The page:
Some students are the walking wounded. You can conclude from their clothes or demeanor or lack of friends that they support actively bleeding injuries and would benefit from attention.

This student was not the walking wounded. He was not conspicuous. And he wanted to die that badly. Was convinced that he ought to die.

I learned something from that encounter.

On a superficial level, I learned that one can never tell what another is going through.

On a deeper level, what did I learn? Is there a Beast out there, ready to prey on us, no matter how lucky we are, ready to tell us we do not deserve to live? And must we combat this Beast, as surely as we combat the more conventional ones – hunger, cold, isolation, chaos, cancer?


The Beast uses logic to make its case to me. It relies on verifiable facts. Readers of "Save Send Delete" are aware of all of these facts.

I am not someone who has demonstrated value to my fellow humans.

I was an abused kid. I was not of value to the people who conceived or the woman who gave birth to me. In fact she threatened to kill me with frequency. I have no great professional success to my name. I am not married. Men have not seen value in me. I'm a spinster. No kids. When I die, no one will miss me.

Objectively, in a Darwinian sense, I have no value.

In the old lifeboat scenario – whom to throw off (or cannibalize) in the lifeboat in order that the other passengers may live, I'd be the first thrown overboard, or turned into human sushi.

This is what the Beast reports to me. It repeats this data over and over. It tells me it is merely toting up the pertinent, objective, Darwinian tally.


I asked this question of the celebrity atheist with whom I carried on the debate in "Save Send Delete."

The Judeo-Christian tradition is unique in that it places as central to its teaching that God loves each person passionately and equally, regardless of gender, birth, nation, wealth or health.

In fact, Jesus is constantly healing people more sensible observers might deem unworthy of life. Jesus not only heals a Woman with a Hemorrhage, he allows her to touch him. This is remarkable.

As a Peace Corps Volunteer, I lived in a Hindu village where contact with blood from any woman was profoundly polluting. Devout Hindu women slept outside their homes when they were menstruating. They didn't dare look at their husbands at this inauspicious time, lest they risk their being reincarnated as something vile, like a cockroach.

Jesus didn't just heal the woman with a hemorrhage. He allowed her polluting, bloody body to touch his.

I tear up just thinking about it. Just thinking about it, I am reminded, again, why I am a Christian.

Jesus healed people who were alien, enemy, used up, Darwinian lost causes. Lepers. Blind beggars. Roman soldiers' beloved slaves!

Jesus made pretty clear that non-Jews, that enemies, that used up people, that lonely spinsters, all deserved to live.

I asked the atheist I write about in "Save Send Delete," how about atheism? Does it have an argument that conveys value to people who are, in the Darwinian sense, worthless?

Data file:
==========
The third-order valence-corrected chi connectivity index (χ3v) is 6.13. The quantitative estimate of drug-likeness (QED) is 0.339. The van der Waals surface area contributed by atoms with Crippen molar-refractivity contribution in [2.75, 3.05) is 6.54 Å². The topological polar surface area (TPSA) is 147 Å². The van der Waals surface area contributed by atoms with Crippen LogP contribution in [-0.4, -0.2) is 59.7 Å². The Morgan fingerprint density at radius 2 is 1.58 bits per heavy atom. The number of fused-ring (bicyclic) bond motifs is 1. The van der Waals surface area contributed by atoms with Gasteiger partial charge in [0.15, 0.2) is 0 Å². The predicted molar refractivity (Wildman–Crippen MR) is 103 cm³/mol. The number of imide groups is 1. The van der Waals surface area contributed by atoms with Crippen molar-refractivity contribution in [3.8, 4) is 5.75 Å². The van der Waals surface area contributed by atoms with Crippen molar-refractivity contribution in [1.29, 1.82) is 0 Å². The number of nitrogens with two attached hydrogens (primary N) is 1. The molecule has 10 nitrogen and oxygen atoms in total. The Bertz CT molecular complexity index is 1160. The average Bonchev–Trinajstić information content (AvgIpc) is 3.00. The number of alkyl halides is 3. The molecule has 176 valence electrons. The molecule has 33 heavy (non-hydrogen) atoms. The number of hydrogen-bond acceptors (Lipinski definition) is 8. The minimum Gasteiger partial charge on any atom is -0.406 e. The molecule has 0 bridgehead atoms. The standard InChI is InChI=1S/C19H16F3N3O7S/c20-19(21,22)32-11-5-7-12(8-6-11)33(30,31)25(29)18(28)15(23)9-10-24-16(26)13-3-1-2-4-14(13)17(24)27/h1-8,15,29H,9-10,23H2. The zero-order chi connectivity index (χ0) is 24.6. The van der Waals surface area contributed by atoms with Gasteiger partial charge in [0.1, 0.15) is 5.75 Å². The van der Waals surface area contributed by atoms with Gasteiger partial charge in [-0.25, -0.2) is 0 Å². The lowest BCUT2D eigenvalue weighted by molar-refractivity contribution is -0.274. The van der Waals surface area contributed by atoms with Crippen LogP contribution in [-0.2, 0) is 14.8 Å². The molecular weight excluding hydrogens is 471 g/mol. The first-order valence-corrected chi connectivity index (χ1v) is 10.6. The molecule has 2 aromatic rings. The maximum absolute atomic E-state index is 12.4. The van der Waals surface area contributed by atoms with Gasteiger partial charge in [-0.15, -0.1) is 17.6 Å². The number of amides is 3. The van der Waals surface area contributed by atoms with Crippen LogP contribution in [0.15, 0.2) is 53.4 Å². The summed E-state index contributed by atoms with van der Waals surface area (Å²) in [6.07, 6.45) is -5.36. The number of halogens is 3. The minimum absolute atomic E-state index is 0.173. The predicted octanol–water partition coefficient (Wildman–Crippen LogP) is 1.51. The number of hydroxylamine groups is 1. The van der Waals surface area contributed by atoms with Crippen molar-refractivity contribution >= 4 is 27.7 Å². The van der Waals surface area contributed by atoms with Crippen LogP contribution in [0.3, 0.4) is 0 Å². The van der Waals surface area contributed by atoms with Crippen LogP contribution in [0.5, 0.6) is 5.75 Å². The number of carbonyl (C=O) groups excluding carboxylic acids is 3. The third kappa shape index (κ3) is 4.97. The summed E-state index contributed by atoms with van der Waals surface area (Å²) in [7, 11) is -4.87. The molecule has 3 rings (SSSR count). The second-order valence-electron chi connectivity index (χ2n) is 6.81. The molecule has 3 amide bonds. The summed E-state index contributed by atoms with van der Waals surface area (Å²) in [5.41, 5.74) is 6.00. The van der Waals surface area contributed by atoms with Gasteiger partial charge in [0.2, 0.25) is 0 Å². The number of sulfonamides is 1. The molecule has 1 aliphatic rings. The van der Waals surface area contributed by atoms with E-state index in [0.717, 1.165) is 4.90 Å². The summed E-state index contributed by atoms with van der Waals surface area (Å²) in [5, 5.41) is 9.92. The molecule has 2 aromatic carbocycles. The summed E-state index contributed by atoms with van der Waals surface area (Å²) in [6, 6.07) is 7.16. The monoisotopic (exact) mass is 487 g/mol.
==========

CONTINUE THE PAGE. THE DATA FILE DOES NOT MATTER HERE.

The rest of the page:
You can read his answer to that in the book.


No conclusions here. I'll be repeating my affirmation: I deserve to live. I'll be asking Jesus' help in allowing it to sink in. I have a battle-weary warrior's respect for the battlefield I face.

Jesus was always healing folks that more rational observers would deem unworthy of life.
Jesus heals the Woman with a Hemorrhage. Source.


  1. Magdalena PaƛnikowskaSeptember 3, 2012 at 11:49 AM

    Of course you deserve to live. There are no ifs or buts about it. It is a pure statement of fact. I hope you wake up tomorrow, look at the sky, and realise this - body and soul :-)

    1. Magdalena, you are such a fabulous woman, I take anything you say to heart. And soul.

      Dziekuje serdecznie.

  2. What helped me greatly was this statement in The Desiderata: "You are a child of the Universe. You have a right to be here." At that point there was much suicidal depression still ahead of me, but that statement was never erased.

    Another thing that helped was of course becoming a writer and a teacher, and seeing that I am of service to others after all. You are a teacher and a writer, maybe mainly a writer at this point, and your words reach others. They matter. You certainly "deserve to live" just in terms of how you touch the lives of others.

    But even aside from that, even when we feel useless for whatever reason, for me there is always that key foundation of being a child of the Universe and having a right to be here, to partake of the beauty. Who gave me that foundation? A writer. Glorious!

    So yes, kochana Danusia, you have the right to be here and you certainly deserve to live. I wish you many more years. Sto lat!

    1. Oriana, in fact that very line from the Desiderata has been going through my mind repeatedly lately. Not just about me, but about others as well.

      Thank you.

  3. Replies
    1. John, I'm ready for life to start loving me any minute now. It's been a long wait.